What do I want to be when I grow up?
That’s a question many young people may be asking themselves as a new school year starts.
Pilot, policeman, fireman, scientist. These are just some of the things I wanted to be when I was a kid.
But for our times, for the world today, is there a better, more appropriate, answer to the question?
I remember reading here a piece about the wealthiest people in America by state. That honor for Illinois belongs to Ken Griffin, founder of a hedge fund. His worth was listed at $5.5 billion.
This reminded me that billionaire candidate for Illinois governor Bruce Rauner also made his fortune as a hedge fund founder.
So, being a person in hedge funds — what is the proper nomenclature, hedge funder, or hedger? — must be quite profitable.
Unfortunately, I haven’t the foggiest idea what a hedge fund is.
So, I looked it up.
A hedge is defined as a boundary formed by closely growing bushes or shrubs. But that can’t be right. Who would pay billions to trim bushes?
I found the real answer on the Investopedia website. A hedge fund is defined as: “an aggressively managed portfolio of investments that uses advanced investment strategies such as leveraged, long, short and derivative positions with the goal of generating high returns. Legally, hedge funds are most often set up as private investment partnerships that are open to a limited number of investors and require very large initial minimum investment.’’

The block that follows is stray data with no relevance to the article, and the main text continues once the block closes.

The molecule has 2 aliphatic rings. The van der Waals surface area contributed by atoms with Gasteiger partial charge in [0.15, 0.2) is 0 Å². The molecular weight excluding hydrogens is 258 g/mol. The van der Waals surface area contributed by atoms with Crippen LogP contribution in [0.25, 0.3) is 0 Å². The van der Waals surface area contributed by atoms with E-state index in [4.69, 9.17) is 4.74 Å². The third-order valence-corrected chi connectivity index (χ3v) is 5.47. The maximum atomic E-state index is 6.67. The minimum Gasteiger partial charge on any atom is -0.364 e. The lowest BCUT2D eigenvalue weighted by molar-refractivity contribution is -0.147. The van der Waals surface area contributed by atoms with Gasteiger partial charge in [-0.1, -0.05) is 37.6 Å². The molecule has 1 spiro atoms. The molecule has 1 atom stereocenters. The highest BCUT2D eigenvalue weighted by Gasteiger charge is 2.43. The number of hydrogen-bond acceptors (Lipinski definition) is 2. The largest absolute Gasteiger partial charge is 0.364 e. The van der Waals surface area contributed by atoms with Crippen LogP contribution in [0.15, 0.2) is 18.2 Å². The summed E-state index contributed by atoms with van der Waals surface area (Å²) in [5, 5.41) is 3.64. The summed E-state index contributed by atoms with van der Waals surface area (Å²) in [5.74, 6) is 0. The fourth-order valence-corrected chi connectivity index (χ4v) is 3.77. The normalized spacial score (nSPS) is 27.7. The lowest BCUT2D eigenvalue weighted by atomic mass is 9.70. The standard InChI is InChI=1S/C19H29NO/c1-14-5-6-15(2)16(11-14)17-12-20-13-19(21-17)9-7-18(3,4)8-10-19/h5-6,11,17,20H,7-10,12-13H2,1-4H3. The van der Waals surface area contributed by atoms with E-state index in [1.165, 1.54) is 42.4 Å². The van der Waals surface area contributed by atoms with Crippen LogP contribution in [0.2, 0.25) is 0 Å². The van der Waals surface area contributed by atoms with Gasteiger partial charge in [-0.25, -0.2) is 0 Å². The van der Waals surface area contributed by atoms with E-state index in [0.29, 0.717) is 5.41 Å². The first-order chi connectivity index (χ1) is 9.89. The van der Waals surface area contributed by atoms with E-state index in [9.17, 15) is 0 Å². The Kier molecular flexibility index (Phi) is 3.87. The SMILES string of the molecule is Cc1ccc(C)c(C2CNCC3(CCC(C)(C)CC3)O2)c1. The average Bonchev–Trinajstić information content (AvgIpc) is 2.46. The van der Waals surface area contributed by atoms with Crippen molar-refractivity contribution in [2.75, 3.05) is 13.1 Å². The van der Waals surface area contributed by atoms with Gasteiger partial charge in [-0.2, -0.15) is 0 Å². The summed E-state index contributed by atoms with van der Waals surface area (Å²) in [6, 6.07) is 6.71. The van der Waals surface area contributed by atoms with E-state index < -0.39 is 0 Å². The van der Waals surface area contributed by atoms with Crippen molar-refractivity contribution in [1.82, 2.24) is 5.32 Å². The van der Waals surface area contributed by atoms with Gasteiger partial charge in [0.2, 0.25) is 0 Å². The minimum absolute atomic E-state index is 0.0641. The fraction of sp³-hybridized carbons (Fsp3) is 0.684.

OK, I still don’t know what a hedge fund is. But I know that “high returns’’ is a good thing.
Can schools prepare a student for a career of hedge-funding?
Perhaps not in lower grades, where students concentrate on staying within the lines.
But in higher education, yes.
I checked with Northwestern University. That great school offers all kinds of stuff about hedge funds in such courses as, “Introduction to Hedge Funds,’’ “Wall Street, Hedge Funds and LBO Funds,’’ “Hedge Fund Law’’ and “Hedge Fund Investing.’’
It seems pretty clear that hedge funding is the way to go, career-wise.
Ah, if someone had only told me this when I was young, perhaps I could be typing this on my 23,000-acre ranch in Montana and Wyoming instead of on a cluttered dining room table in suburban Chicago.